When I Died I Saw…

the_grim_reaper_by_irondoomdesignNothing.  Sorry.  But I changed.  I rejected the religion of my parents years before.  I wasn’t an atheist because life had to begin somewhere, and there were questions that couldn’t be answered.  After the accident I had no memories of being pulled into tunnels, or being greeted by previously passed persons.  However I no longer feared death.  I KNEW there was something more.  This was the beginning of my spiritual quest.  Dying made me a seeker.  It might have even softened my edges. Different story for another time.

My Deaths grim reaper

  1. Car accident.  As the story goes, I was unable to breathe due to a blocked passage (my kryptonite is vomit so I dance around visuals).  There was a guy with a red beard standing nearby praying.  I have a visual in my head that he’s standing there reading out of a bible, but I have no real memory of the accident.  Next a nurse appears from somewhere and clears my airway with a pen somehow.  This is the myth.  The other person there won’t/can’t talk about it.  He sued me & would later be my best man.  I’m left paralyzed from the chest down but that’s not very important till you get to #7 below.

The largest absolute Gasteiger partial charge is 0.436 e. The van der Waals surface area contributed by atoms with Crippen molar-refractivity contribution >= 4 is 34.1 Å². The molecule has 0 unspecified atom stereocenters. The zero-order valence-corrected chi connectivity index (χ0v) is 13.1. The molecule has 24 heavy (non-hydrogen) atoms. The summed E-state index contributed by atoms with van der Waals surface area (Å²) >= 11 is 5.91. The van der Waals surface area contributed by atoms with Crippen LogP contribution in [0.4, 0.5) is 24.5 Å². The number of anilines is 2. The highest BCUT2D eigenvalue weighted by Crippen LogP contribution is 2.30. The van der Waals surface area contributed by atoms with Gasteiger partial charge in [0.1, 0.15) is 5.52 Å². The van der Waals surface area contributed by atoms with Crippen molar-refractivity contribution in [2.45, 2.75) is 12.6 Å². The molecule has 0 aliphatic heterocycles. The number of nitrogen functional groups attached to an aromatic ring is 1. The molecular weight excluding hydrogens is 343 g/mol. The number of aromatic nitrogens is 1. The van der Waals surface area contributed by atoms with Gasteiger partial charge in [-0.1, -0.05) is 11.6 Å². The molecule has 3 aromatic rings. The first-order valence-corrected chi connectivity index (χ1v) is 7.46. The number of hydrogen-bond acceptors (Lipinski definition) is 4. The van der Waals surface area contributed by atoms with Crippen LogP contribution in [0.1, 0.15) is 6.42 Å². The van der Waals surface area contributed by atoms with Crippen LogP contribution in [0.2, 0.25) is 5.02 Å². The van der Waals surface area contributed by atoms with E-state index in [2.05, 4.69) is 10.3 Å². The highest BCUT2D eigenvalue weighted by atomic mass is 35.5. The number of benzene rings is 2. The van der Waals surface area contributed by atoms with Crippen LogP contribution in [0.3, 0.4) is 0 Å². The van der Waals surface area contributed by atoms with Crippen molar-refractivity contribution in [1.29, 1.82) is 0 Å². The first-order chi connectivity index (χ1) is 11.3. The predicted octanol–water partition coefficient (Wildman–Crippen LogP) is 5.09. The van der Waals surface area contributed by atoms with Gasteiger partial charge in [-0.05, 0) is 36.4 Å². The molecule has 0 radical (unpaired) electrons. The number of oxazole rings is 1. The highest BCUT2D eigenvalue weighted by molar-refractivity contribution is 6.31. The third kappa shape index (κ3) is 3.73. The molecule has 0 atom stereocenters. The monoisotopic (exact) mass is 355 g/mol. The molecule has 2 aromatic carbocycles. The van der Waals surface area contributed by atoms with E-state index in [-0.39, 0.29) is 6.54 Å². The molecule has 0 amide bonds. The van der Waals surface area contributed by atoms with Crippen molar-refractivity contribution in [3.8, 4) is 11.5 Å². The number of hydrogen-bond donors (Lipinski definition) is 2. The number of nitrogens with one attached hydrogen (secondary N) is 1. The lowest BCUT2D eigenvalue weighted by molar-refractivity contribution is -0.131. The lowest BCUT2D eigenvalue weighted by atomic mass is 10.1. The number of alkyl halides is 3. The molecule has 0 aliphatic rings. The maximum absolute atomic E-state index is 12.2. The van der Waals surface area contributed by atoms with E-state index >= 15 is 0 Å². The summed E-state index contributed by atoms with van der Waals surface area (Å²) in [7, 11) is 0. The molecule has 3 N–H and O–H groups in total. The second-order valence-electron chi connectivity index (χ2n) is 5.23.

2. During a major surgery in 1995 (Bladder replacement; known as The Indiana Procedure) my family was told that “they lost me” for a while, but revived me easily, and the surgery was a success.
  3. October 2006 I had been severely ill for a few weeks. I was unable to eat much of anything other than ginger ale and ginger Altoids.  I was tanking and I knew it.  I had changed my ringtone to “Knocking on Heaven’s Door.” 911 called.  I was feeling better during the ambulance ride and wondering whether calling 911 was unwarranted.  I was reviewing my current symptoms and medical history with an intake nurse.  He was trying to get me moved to a critical area, but kept getting “no” as an answer.  My vitals worsened and still he advocated to no avail.  Cardiac Arrest… as they finally wheeled me to the critical area, I managed to thank my nurse for trying tell him that no matter what happened, it wasn’t his fault.